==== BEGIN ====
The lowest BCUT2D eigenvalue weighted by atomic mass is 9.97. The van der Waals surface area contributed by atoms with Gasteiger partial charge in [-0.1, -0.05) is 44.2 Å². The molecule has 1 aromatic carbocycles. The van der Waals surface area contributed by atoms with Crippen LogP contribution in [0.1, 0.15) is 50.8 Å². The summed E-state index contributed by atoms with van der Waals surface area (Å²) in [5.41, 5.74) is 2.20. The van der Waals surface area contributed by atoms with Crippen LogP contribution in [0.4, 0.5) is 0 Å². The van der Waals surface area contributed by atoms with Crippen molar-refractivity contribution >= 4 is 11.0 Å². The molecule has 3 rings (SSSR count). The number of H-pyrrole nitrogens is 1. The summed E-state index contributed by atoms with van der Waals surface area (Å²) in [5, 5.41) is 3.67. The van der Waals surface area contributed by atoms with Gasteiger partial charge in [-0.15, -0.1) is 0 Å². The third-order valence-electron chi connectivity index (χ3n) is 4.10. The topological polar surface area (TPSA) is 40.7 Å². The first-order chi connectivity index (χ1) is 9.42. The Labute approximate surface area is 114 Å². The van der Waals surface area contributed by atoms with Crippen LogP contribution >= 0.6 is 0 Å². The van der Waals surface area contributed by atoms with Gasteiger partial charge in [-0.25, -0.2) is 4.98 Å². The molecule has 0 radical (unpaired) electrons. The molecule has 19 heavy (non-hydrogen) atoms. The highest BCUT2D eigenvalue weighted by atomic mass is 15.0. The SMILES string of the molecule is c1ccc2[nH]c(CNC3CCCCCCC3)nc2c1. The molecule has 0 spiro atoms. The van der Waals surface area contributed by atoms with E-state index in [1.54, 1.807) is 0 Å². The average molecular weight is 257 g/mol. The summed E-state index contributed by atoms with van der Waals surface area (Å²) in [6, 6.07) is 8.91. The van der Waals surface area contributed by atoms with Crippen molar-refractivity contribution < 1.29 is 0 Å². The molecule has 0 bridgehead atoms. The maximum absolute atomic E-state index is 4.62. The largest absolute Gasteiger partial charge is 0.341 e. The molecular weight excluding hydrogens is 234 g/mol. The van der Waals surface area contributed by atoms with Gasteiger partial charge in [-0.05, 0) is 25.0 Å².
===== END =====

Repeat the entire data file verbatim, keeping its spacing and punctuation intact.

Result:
The lowest BCUT2D eigenvalue weighted by atomic mass is 9.97. The van der Waals surface area contributed by atoms with Gasteiger partial charge in [-0.1, -0.05) is 44.2 Å². The molecule has 1 aromatic carbocycles. The van der Waals surface area contributed by atoms with Crippen LogP contribution in [0.1, 0.15) is 50.8 Å². The summed E-state index contributed by atoms with van der Waals surface area (Å²) in [5.41, 5.74) is 2.20. The van der Waals surface area contributed by atoms with Crippen LogP contribution in [0.4, 0.5) is 0 Å². The van der Waals surface area contributed by atoms with Crippen molar-refractivity contribution >= 4 is 11.0 Å². The molecule has 3 rings (SSSR count). The number of H-pyrrole nitrogens is 1. The summed E-state index contributed by atoms with van der Waals surface area (Å²) in [5, 5.41) is 3.67. The van der Waals surface area contributed by atoms with Gasteiger partial charge in [-0.15, -0.1) is 0 Å². The third-order valence-electron chi connectivity index (χ3n) is 4.10. The topological polar surface area (TPSA) is 40.7 Å². The first-order chi connectivity index (χ1) is 9.42. The Labute approximate surface area is 114 Å². The van der Waals surface area contributed by atoms with Crippen LogP contribution >= 0.6 is 0 Å². The van der Waals surface area contributed by atoms with Gasteiger partial charge in [-0.25, -0.2) is 4.98 Å². The molecule has 0 radical (unpaired) electrons. The molecule has 19 heavy (non-hydrogen) atoms. The highest BCUT2D eigenvalue weighted by atomic mass is 15.0. The SMILES string of the molecule is c1ccc2[nH]c(CNC3CCCCCCC3)nc2c1. The molecule has 0 spiro atoms. The van der Waals surface area contributed by atoms with E-state index in [1.54, 1.807) is 0 Å². The average molecular weight is 257 g/mol. The summed E-state index contributed by atoms with van der Waals surface area (Å²) in [6, 6.07) is 8.91. The van der Waals surface area contributed by atoms with Crippen molar-refractivity contribution < 1.29 is 0 Å². The molecule has 0 bridgehead atoms. The maximum absolute atomic E-state index is 4.62. The largest absolute Gasteiger partial charge is 0.341 e. The molecular weight excluding hydrogens is 234 g/mol. The van der Waals surface area contributed by atoms with Gasteiger partial charge in [-0.05, 0) is 25.0 Å².